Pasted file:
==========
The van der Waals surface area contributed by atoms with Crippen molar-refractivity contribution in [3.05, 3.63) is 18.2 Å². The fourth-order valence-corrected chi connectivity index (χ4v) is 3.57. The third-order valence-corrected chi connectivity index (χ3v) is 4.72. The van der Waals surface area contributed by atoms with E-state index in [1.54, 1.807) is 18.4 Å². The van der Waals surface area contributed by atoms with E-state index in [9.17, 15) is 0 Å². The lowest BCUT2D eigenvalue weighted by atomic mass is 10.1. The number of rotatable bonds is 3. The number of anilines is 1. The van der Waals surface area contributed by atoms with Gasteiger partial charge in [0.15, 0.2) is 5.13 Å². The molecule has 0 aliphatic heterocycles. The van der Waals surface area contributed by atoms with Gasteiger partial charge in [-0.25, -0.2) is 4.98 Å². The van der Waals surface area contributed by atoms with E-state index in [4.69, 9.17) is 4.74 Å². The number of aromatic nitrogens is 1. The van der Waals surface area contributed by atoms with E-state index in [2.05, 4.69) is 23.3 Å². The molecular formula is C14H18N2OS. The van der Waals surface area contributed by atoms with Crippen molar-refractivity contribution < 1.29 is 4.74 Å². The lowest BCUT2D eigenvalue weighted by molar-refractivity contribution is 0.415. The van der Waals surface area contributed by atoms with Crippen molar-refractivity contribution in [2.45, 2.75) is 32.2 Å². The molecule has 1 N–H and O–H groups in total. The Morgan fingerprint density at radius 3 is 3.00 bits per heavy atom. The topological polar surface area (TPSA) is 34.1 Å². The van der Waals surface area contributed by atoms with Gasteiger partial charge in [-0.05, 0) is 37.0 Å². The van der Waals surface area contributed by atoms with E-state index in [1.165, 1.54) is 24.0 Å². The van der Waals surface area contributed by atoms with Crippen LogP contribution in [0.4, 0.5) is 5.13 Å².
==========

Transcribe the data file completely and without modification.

The van der Waals surface area contributed by atoms with Crippen molar-refractivity contribution in [3.05, 3.63) is 18.2 Å². The fourth-order valence-corrected chi connectivity index (χ4v) is 3.57. The third-order valence-corrected chi connectivity index (χ3v) is 4.72. The van der Waals surface area contributed by atoms with E-state index in [1.54, 1.807) is 18.4 Å². The van der Waals surface area contributed by atoms with E-state index in [9.17, 15) is 0 Å². The lowest BCUT2D eigenvalue weighted by atomic mass is 10.1. The number of rotatable bonds is 3. The number of anilines is 1. The van der Waals surface area contributed by atoms with Gasteiger partial charge in [0.15, 0.2) is 5.13 Å². The molecule has 0 aliphatic heterocycles. The van der Waals surface area contributed by atoms with Gasteiger partial charge in [-0.25, -0.2) is 4.98 Å². The van der Waals surface area contributed by atoms with E-state index in [4.69, 9.17) is 4.74 Å². The number of aromatic nitrogens is 1. The van der Waals surface area contributed by atoms with E-state index in [2.05, 4.69) is 23.3 Å². The molecular formula is C14H18N2OS. The van der Waals surface area contributed by atoms with Crippen molar-refractivity contribution < 1.29 is 4.74 Å². The lowest BCUT2D eigenvalue weighted by molar-refractivity contribution is 0.415. The van der Waals surface area contributed by atoms with Crippen molar-refractivity contribution in [2.45, 2.75) is 32.2 Å². The molecule has 1 N–H and O–H groups in total. The Morgan fingerprint density at radius 3 is 3.00 bits per heavy atom. The topological polar surface area (TPSA) is 34.1 Å². The van der Waals surface area contributed by atoms with Gasteiger partial charge in [-0.05, 0) is 37.0 Å². The van der Waals surface area contributed by atoms with E-state index in [1.165, 1.54) is 24.0 Å². The van der Waals surface area contributed by atoms with Crippen LogP contribution in [0.4, 0.5) is 5.13 Å².